5 Ways to Make a Killer Breakfast That's Good for the Planet
Make the most important meal of the day that bit more meaningful.
There a few things as simple and comfortable as spreading peanut butter on toast for breakfast in the morning. Or cooking up a hearty bowl of porridge. Or cracking into a boiled egg with soldiers.
But sometimes, an innocent peanut butter sandwich could be fuelling deforestation in Indonesia; your cup of tea could leave the tea pluckers without a decent wage; and the cheery berries on your granola could be belching out an unhealthy amount of carbon dioxide.
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No one wants to think about that before 9 a.m. But armed with the right information, we might make a small positive contribution with our purchasing power. The question is: what do we buy?
Facing an abundance of breakfast options, here are five ingredients that could make your honest breakfast that bit more wholesome.
To many of us, the zing of blueberries over crunchy granola may be everything we need to motivate us to wake up in the morning.
However, many popular fresh fruits such as strawberries, blueberries, peaches, mangoes, and bananas have a very limited growing season in the UK — and many tropical fruits have no growing season at all. This means that outside the summer months, fresh berries will likely be flown over from South America, or New Zealand, contributing considerably to food miles and greenhouse gas emissions.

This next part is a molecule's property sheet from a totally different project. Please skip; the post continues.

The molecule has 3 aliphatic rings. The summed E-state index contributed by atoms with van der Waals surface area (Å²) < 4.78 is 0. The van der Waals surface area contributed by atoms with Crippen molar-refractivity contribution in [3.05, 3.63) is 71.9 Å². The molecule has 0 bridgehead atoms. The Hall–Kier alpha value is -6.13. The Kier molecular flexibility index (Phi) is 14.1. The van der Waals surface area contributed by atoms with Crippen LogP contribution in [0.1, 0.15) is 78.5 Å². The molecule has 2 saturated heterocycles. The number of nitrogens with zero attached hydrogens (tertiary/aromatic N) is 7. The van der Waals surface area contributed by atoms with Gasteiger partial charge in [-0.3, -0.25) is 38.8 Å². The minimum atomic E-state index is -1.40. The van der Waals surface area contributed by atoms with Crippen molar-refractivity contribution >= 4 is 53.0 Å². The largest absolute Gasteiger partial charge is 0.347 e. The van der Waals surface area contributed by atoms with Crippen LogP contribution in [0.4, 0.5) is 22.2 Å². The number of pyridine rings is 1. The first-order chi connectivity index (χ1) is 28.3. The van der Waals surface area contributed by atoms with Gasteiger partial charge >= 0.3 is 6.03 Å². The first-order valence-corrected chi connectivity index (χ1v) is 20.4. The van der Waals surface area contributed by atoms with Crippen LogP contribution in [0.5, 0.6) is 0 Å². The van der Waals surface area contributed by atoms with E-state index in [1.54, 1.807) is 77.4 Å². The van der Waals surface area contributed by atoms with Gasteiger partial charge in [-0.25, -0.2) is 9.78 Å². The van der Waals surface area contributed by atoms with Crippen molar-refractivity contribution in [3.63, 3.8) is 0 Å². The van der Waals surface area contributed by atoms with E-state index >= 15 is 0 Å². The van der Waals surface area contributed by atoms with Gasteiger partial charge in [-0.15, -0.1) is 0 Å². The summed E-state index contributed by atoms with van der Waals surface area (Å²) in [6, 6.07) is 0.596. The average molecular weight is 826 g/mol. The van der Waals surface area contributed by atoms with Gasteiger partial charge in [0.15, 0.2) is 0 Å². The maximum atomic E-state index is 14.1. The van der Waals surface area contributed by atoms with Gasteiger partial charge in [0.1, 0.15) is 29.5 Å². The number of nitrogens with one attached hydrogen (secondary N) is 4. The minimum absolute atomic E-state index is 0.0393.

The Independent reported that air freight emits more greenhouse gases per food mile than any other mode of transport, and that air freighting blueberries emits 26 times more carbon dioxide than shipping them.
An Oliver Twist inspired breakfast always starts with a warm base of gruel (or porridge). While we’re sure little Ollie didn’t get the works, we topped ours with raspberry compote, nuts, bananas and a flowered fig sure to have you begging for more 📚 #booksandfood#chefsouschefpic.twitter.com/H4y0NVX08O— Chef Sous Chef (@chefsouschef) September 28, 2018
Rather than figuring out which foods are more likely to be shipped, you can go one step further by preparing breakfast fruits at home.
Making compote yourself, especially at the end of the growing season when fruits can be found for knock-off prices at farmers’ markets, is a solution that not only helps reduce the burden on the planet, but will preserve your precious memories of summer everytime you reach for a Tupperware.
2) Oat Milk
Foraged mini plums the other day and made a simple compote to top my oatmeal. (Deets: @wholefoods 365 unsweetened soy, @wholefoods rolled oats, @wholefoods pumpkin seeds; homemade compote: cooked down plums with 1/4 cup maple syrup, strained, added two tablespoons of chia seeds)
Alternative milk sales are booming — sales increased by a third between 2015 and 2017 in the UK, Wired reported.
Consumers are choosing alternative milks largely because of animal welfare issues, though health-related reasons and environmental concerns play a big role.
In May, for example, a Guardian report showed that meat and dairy production takes up 83% of global farmland despite contributing just 18% of calories to our diets, and that cutting these foods out was the "single biggest way" to reduce one's environmental impact.
Many coffee shops now stock a menu of nut and seed milks, making it easier than ever to make an ethical choice while enjoying your favourite beverages on the move.
But while 6,098 litres of water goes into a single litre of almond milk — which accounts for two-thirds of alternative milk sales — oat milk happens to require six times less water than almonds to grow.